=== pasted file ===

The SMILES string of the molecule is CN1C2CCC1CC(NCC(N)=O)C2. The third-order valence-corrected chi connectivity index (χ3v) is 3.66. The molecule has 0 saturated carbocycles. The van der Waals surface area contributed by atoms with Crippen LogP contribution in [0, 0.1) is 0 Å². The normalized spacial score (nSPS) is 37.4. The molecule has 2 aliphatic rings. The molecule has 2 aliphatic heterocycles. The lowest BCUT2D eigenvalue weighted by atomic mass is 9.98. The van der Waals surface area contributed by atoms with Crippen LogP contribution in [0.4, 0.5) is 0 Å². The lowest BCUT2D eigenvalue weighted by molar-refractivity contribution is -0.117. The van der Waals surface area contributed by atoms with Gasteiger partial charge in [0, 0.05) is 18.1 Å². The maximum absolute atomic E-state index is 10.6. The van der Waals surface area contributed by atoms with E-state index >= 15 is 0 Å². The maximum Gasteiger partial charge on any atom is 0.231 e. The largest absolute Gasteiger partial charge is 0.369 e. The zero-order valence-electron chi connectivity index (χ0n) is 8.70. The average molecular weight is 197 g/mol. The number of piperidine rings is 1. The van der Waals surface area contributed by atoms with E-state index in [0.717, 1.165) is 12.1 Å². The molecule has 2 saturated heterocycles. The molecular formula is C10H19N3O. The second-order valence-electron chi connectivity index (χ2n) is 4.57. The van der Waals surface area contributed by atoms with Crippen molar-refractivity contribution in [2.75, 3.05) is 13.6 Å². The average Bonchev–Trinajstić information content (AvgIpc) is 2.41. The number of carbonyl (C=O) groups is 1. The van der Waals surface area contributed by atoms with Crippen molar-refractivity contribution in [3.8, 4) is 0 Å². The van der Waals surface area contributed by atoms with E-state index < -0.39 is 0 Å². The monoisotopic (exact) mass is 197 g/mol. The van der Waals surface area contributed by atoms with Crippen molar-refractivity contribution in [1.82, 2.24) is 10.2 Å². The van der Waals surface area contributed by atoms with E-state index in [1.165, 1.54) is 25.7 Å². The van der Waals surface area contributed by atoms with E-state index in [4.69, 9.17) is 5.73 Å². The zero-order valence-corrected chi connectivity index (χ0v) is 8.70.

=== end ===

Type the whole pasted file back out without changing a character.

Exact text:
The SMILES string of the molecule is CN1C2CCC1CC(NCC(N)=O)C2. The third-order valence-corrected chi connectivity index (χ3v) is 3.66. The molecule has 0 saturated carbocycles. The van der Waals surface area contributed by atoms with Crippen LogP contribution in [0, 0.1) is 0 Å². The normalized spacial score (nSPS) is 37.4. The molecule has 2 aliphatic rings. The molecule has 2 aliphatic heterocycles. The lowest BCUT2D eigenvalue weighted by atomic mass is 9.98. The van der Waals surface area contributed by atoms with Crippen LogP contribution in [0.4, 0.5) is 0 Å². The lowest BCUT2D eigenvalue weighted by molar-refractivity contribution is -0.117. The van der Waals surface area contributed by atoms with Gasteiger partial charge in [0, 0.05) is 18.1 Å². The maximum absolute atomic E-state index is 10.6. The van der Waals surface area contributed by atoms with E-state index >= 15 is 0 Å². The maximum Gasteiger partial charge on any atom is 0.231 e. The largest absolute Gasteiger partial charge is 0.369 e. The zero-order valence-electron chi connectivity index (χ0n) is 8.70. The average molecular weight is 197 g/mol. The number of piperidine rings is 1. The van der Waals surface area contributed by atoms with E-state index in [0.717, 1.165) is 12.1 Å². The molecule has 2 saturated heterocycles. The molecular formula is C10H19N3O. The second-order valence-electron chi connectivity index (χ2n) is 4.57. The van der Waals surface area contributed by atoms with Crippen molar-refractivity contribution in [2.75, 3.05) is 13.6 Å². The average Bonchev–Trinajstić information content (AvgIpc) is 2.41. The number of carbonyl (C=O) groups is 1. The van der Waals surface area contributed by atoms with Crippen molar-refractivity contribution in [3.8, 4) is 0 Å². The van der Waals surface area contributed by atoms with E-state index < -0.39 is 0 Å². The monoisotopic (exact) mass is 197 g/mol. The van der Waals surface area contributed by atoms with Crippen molar-refractivity contribution in [1.82, 2.24) is 10.2 Å². The van der Waals surface area contributed by atoms with E-state index in [1.165, 1.54) is 25.7 Å². The van der Waals surface area contributed by atoms with E-state index in [4.69, 9.17) is 5.73 Å². The zero-order valence-corrected chi connectivity index (χ0v) is 8.70.